7 Ways to Get People to Listen When You Talk

7 Ways to Get People to Listen When You Talk

I want to tell you about 7 Ways to Get People to Listen When You Talk

Yes you heard right, 7 ways to grab their attention.

Whether you are leading a meeting, doing a presentation, or even chatting to someone for the first time grabbing the attention (and keeping it) of those you’re in conversation or dialogue with is essential to getting what you want.

See back in the day, .and before the advent of Internet communication, everyone engaged in face to face communication.

But now, wow, so many of us just don’t feel comfortable speaking in front of a group of people or even chatting one-on-one

So how can you get your audience to sit up, pay attention, and hear what you have to say.

Here are some insider tips for you.

  1. Know Your Audience

Before you speak to any group of people, it is important to consider who your audience is going to be.

If it for a formal event, check the attendee list to get a feel for who’s attending.

If it’s something you’re doing through a Facebook events page again you can see who’s on your attendee list ahead of time and you can do some digging around.

If you’re going to be doing a webinar to a load of newbie internet marketers for example, then you’re going to lose them if you’re talking about split testing, ROI’s and so on if they don’t even know how to buy a domain or load WordPress onto a domain.

Once you have an idea of the types of people you are going to be speaking to, think about what it is they want to hear what they already know. Spend time trying to find the best possible way to give them what they want while saying what you need to.

  1. Control delivery

When a tad nervous, we often pick up the speed of what we’re saying, even our pitch goes up a few octaves….sound familiar?

You need to slow down, take breaths as you speak, control your pitch and pace, whilst also pronouncing your words clearly.

A great little tip here is that if you find your voice cracking from nervousness or dryness, just stop for a moment, and drink some water, and then continue.

This helps you to control your pace and control the audience

  1. Be Confident

When you are looking to get the attention of others, it is important to show your confidence in what you have to say

What impression will you leave with your audience if you come across as a timid, shy person who is stumbling over your words?

It’s not going to be a great one is it?

So stand tall, hold your head high, speak clearly and with a strong voice.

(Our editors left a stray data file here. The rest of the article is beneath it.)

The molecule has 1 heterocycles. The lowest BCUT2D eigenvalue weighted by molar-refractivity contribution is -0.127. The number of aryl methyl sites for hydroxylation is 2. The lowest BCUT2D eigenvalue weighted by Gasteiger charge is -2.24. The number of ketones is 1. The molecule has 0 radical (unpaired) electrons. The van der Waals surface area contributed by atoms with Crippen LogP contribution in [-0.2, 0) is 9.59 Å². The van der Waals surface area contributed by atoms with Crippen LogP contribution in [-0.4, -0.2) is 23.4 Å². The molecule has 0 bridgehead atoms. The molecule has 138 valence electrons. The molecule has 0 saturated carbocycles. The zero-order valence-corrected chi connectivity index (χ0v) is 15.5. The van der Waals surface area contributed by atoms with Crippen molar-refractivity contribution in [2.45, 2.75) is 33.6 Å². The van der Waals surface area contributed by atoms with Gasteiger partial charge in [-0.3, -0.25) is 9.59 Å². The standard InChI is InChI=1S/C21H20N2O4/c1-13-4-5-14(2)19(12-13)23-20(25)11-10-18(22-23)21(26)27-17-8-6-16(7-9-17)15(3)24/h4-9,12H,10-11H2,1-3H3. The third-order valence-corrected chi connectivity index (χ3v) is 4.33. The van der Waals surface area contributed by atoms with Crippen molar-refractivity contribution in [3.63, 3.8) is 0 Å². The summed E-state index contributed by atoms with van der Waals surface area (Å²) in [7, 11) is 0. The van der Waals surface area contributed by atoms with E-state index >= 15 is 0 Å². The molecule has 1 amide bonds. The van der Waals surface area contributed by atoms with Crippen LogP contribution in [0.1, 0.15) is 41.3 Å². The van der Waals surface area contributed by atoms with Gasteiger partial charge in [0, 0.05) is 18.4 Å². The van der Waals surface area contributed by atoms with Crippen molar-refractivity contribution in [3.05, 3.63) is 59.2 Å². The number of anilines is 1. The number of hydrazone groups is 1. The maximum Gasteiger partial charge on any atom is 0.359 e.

Remember that taking deeper breaths oxygenates your blood, clears your head and relaxes you, and this helps you to think more clearly.

  1. Stand (or Sit) Tall and With Purpose

If you’re  standing, then keep a tall back, your head held high. Use small gestures with your hands to add emphasis to your words — a great tip here is to study those on TV who present whilst standing…watch their delivery

If you can stand on a stage or a shallow platform, then even better. If gives the impression of authority.

Also when standing, your legs should be slightly apart. This shows confidence.

If you’re sitting, however, leaving your forearms on the table in front of you shows a confident, approachable stance that will sustain the attention of your listeners.

  1. Remain Sure of Yourself — Even If You Lose Your Place

What do most people do when they lose their place, fumble, or can’t seem to get back on track?

They panic, their throat dries up, they fumble and ramble on…..and lose their audience.

I think you can do one of 2 things:

Either take that water break I spoke about earlier, or crack a  joke.

I know that sounds odd, but you’d be surprised at easy it is to get your audience back onside if you can laugh at yourself and not take yourself so seriously.

Remember when things get rough, remain sure of yourself and the message you are sending, or the audience will quickly lose interest in you or perceive you as no longer being an authority on your subject.

It’s worth noting that YOU control YOUR audience, they don’t control you.

  1. Eye Contact

This is massively important.

Making eye contact keeps your audience engaged as no one wants to be caught drifting off or ignoring you because they’re secretly texting. If you catch someone not looking at you while you’re speaking, make eye contact with them and add a very gentle reaffirming nod as if you’re emphasizing your point to them.

And if you can’t make eye contact then, take a few steps in their direction. as a gentle reminder that they need to be present.

  1. Keep Them Interested

A person is naturally equipped to change focus every few minutes. To keep your audience from losing their focus on you, change your method of delivery every few minutes. Add in a story that relates to the listener and your topic, apply humour (if you feel comfortable with it), or present the material in a new way, switch to a flip chart, or PowerPoint slides on a screen.

This is exactly what teachers do in the classroom these days. They change the type of activities and their delivery from passive to active every 10-15 minutes to keep up engagement, focus and attention

So hopefully these tips will help you ensure that your audience is engaged, focused, and ready to hear what it is you have to say.

So let me ask you a question. How do you keep your listeners listening and engaged? Do you do anything out of the ordinary that you’d like to share?

Why don’t you add a comment below?

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Umesh Damania